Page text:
Internet Service Providers (ISPs) monitor your web activity.
Government, law enforcement, or political pressure can force ISPs to restrict the content you see, effectively censoring the internet.
They might also do it in accordance with their own ideologies, filtering content to support their vision for a better world, whether you agree with it or not.
But it doesn’t have to be that way.
The Co-Founder of Mozilla has developed a new browser that lets you stay anonymous while browsing the web.
It’s called Brave.
Brave uses sophisticated anti-snooping technology, including spyware, adware, and tracker blocking features to hide you from prying eyes.
Better yet, Brave’s servers hold none of your data, so even if it wanted to snoop, it can’t. It’s designed to keep you in control of your data at all times.
Why censorship is a problem
The effects of censorship are reasonably well-known. It’s been held responsible for the polarization of society, for our social media echo chambers, and the tribalism we see on the internet today. It also makes it harder for journalists and activists to report news that paints established authority in a bad light, and lets totalitarian leaders keep a tight grip on power in repressive regimes.
Censorship doesn’t always work, either. Due to the Streisand Effect, censorship can backfire in a really big way. Ever told a child they can’t watch TV? Yep, it doesn’t always have the effect you intended.
Censorship isn’t always about blocking access. It’s also about filtering access. ISPs aren’t the only ones that can censor content – your web browser or search engine might do it too. The biggest tech companies in the world (Facebook, Google, Amazon, and so on) know so much about you, they can use that information to manipulate your web experience.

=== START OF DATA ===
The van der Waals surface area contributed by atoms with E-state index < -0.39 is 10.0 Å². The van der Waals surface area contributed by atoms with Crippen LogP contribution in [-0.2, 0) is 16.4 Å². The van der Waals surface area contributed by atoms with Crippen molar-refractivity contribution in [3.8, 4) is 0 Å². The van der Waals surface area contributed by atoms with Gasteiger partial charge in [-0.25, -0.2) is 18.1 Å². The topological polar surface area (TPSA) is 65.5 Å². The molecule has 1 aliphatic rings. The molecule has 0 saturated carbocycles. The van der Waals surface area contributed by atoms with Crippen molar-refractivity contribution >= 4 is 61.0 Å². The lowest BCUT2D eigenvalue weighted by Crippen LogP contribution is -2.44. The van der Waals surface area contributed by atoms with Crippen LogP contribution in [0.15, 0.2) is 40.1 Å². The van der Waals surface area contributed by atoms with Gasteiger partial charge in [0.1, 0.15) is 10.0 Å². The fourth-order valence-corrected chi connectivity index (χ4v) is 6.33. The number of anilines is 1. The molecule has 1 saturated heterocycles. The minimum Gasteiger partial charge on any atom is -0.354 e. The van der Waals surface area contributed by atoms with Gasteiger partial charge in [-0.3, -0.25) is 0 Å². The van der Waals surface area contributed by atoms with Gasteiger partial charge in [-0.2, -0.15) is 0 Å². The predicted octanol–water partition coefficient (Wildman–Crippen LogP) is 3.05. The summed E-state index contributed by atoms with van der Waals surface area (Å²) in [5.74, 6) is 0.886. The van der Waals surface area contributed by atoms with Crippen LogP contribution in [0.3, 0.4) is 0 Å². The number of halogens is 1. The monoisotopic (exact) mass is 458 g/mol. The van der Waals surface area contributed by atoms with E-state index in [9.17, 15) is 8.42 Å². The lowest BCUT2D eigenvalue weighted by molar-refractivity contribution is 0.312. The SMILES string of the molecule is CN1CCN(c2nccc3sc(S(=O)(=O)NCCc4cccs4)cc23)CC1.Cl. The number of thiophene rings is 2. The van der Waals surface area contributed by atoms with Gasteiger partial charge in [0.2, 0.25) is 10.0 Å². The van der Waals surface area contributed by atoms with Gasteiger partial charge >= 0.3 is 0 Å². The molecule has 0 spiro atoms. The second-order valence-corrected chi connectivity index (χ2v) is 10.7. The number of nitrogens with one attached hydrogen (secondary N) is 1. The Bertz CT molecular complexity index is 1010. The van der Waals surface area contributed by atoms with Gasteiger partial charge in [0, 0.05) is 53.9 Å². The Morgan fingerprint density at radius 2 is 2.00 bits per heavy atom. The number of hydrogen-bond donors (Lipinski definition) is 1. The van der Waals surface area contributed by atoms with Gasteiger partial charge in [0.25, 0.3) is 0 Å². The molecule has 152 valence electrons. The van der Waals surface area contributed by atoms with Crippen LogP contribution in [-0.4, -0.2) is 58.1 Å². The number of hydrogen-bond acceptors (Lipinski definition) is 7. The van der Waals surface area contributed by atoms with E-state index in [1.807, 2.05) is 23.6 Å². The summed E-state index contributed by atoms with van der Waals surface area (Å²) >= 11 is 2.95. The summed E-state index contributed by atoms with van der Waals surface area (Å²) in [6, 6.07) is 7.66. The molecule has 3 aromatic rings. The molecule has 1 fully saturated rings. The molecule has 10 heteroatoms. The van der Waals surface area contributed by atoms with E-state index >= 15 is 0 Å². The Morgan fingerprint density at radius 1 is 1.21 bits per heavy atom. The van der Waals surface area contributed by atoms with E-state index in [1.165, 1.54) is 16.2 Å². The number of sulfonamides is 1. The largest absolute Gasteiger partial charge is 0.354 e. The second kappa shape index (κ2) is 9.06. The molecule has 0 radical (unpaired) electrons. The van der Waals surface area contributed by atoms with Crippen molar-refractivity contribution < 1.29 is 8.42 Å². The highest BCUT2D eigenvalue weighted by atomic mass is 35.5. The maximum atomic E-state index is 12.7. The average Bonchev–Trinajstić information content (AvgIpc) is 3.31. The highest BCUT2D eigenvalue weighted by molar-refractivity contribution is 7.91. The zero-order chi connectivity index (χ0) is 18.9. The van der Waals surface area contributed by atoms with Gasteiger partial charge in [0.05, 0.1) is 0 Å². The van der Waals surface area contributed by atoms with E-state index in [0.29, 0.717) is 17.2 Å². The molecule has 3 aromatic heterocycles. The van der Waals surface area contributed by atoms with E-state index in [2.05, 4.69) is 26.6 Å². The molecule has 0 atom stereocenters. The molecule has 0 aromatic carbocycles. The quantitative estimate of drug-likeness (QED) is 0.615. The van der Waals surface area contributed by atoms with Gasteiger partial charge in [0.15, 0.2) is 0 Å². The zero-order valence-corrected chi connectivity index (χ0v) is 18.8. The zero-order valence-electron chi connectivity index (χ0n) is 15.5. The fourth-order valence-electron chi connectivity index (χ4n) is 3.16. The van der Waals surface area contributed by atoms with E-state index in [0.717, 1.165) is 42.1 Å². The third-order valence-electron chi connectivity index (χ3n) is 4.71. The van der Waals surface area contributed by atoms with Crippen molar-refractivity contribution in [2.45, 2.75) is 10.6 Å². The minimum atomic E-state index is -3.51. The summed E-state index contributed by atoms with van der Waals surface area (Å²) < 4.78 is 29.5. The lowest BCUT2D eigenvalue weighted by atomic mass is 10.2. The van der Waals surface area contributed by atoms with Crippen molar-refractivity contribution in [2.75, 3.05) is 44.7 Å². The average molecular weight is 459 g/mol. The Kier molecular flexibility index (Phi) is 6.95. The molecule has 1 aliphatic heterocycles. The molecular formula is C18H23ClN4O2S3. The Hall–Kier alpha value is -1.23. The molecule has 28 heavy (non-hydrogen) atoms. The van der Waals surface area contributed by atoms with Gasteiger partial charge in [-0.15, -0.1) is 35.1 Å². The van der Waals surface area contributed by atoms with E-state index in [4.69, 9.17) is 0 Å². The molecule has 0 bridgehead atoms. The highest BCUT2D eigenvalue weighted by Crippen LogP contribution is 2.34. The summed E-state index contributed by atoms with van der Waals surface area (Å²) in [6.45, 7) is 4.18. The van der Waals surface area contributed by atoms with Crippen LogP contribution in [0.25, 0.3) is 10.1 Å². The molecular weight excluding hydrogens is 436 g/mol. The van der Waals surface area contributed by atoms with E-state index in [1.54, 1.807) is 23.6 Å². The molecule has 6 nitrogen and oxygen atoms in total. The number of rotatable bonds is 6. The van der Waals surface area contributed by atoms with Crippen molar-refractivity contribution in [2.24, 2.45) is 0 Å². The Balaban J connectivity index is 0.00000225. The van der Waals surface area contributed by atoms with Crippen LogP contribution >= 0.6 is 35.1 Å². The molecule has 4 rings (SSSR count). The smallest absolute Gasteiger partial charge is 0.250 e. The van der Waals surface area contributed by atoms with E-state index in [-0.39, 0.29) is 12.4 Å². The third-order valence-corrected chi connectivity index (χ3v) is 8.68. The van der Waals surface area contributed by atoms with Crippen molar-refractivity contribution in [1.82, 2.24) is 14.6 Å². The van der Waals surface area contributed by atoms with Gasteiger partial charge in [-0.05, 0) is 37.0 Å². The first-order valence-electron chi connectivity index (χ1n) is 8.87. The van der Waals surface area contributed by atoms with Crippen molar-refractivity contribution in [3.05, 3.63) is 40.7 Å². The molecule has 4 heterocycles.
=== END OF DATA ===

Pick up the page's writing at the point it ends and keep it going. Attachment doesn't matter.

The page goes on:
Sometimes this is a good thing, and perhaps they have good intentions. Knowing what we like to buy, eat, watch, or where we like to travel means they can shape the internet according to your own tastes. But if you’re looking for something they, or the influencers behind them, dislike, they might also selectively display or prioritise content to influence your opinion.
How Brave helps fight against censorship
Brave wants a free, open web for everyone.
That means offering a web browser that doesn’t care who you are, where you’re from, or what you do, and won’t pass your data to third parties.
You stay in complete control of your browsing data at all times, until you delete it from your device.
Brave has also partnered with Tor (The Onion Router) on its new ultra-secure Private Tabs with Tor. These browsing tabs introduce a new layer of security not yet seen on any of the more conventional web browsers.
Tor takes all communications between you and a website and relays it across an international network of servers, encrypting and hiding the data so no-one knows what it is or where it came from.
Avoid censorship by using all Brave’s privacy features
If you want to ensure you’re getting a full, unrestricted web experience, then try these Brave tricks:
1) Keep DuckDuckGo as your default Brave search engine. It doesn’t record any of your data.
Go to Settings > Search engine > Ensure DuckDuckGo is selected from the dropdown menu.
2) Always use Private Tabs with Tor, unless you’re happy to pass on data to trusted sites.
Click the three horizontal lines to the right of the URL bar > select New Private Window with Tor.
3) Keep Brave’s global shields settings at their default levels, or for extra protection, block all cookies and disable scripts.
Go to Settings > Global shields settings > enable all
The internet should belong to everyone, not an elite few. See the web in all its glory by downloading and installing Brave today.